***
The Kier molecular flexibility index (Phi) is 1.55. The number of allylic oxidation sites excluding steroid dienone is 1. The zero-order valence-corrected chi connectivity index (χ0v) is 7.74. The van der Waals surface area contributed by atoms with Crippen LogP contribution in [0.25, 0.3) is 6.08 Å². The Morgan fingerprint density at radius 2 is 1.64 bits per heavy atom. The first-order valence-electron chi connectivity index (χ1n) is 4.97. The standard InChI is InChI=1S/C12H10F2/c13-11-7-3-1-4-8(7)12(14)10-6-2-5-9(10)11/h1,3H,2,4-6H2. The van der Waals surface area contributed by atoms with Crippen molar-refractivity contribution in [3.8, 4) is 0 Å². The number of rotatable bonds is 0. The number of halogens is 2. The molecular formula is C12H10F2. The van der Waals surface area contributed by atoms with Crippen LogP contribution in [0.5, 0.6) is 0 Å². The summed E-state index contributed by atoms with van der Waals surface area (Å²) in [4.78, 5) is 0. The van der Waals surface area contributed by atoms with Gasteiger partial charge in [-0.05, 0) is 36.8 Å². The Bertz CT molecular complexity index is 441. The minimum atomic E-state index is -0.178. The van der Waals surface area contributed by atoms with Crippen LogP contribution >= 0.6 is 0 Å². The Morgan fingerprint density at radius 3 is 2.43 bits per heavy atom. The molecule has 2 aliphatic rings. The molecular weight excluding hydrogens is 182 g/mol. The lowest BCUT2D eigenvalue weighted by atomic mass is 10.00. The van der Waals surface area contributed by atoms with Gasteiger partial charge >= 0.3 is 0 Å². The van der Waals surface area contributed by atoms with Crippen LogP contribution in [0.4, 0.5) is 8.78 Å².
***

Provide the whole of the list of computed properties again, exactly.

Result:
The Kier molecular flexibility index (Phi) is 1.55. The number of allylic oxidation sites excluding steroid dienone is 1. The zero-order valence-corrected chi connectivity index (χ0v) is 7.74. The van der Waals surface area contributed by atoms with Crippen LogP contribution in [0.25, 0.3) is 6.08 Å². The Morgan fingerprint density at radius 2 is 1.64 bits per heavy atom. The first-order valence-electron chi connectivity index (χ1n) is 4.97. The standard InChI is InChI=1S/C12H10F2/c13-11-7-3-1-4-8(7)12(14)10-6-2-5-9(10)11/h1,3H,2,4-6H2. The van der Waals surface area contributed by atoms with Crippen molar-refractivity contribution in [3.8, 4) is 0 Å². The number of rotatable bonds is 0. The number of halogens is 2. The molecular formula is C12H10F2. The van der Waals surface area contributed by atoms with Crippen LogP contribution in [0.5, 0.6) is 0 Å². The summed E-state index contributed by atoms with van der Waals surface area (Å²) in [4.78, 5) is 0. The van der Waals surface area contributed by atoms with Gasteiger partial charge in [-0.05, 0) is 36.8 Å². The Bertz CT molecular complexity index is 441. The minimum atomic E-state index is -0.178. The van der Waals surface area contributed by atoms with Crippen LogP contribution >= 0.6 is 0 Å². The Morgan fingerprint density at radius 3 is 2.43 bits per heavy atom. The molecule has 2 aliphatic rings. The molecular weight excluding hydrogens is 182 g/mol. The lowest BCUT2D eigenvalue weighted by atomic mass is 10.00. The van der Waals surface area contributed by atoms with Gasteiger partial charge >= 0.3 is 0 Å². The van der Waals surface area contributed by atoms with Crippen LogP contribution in [0.4, 0.5) is 8.78 Å².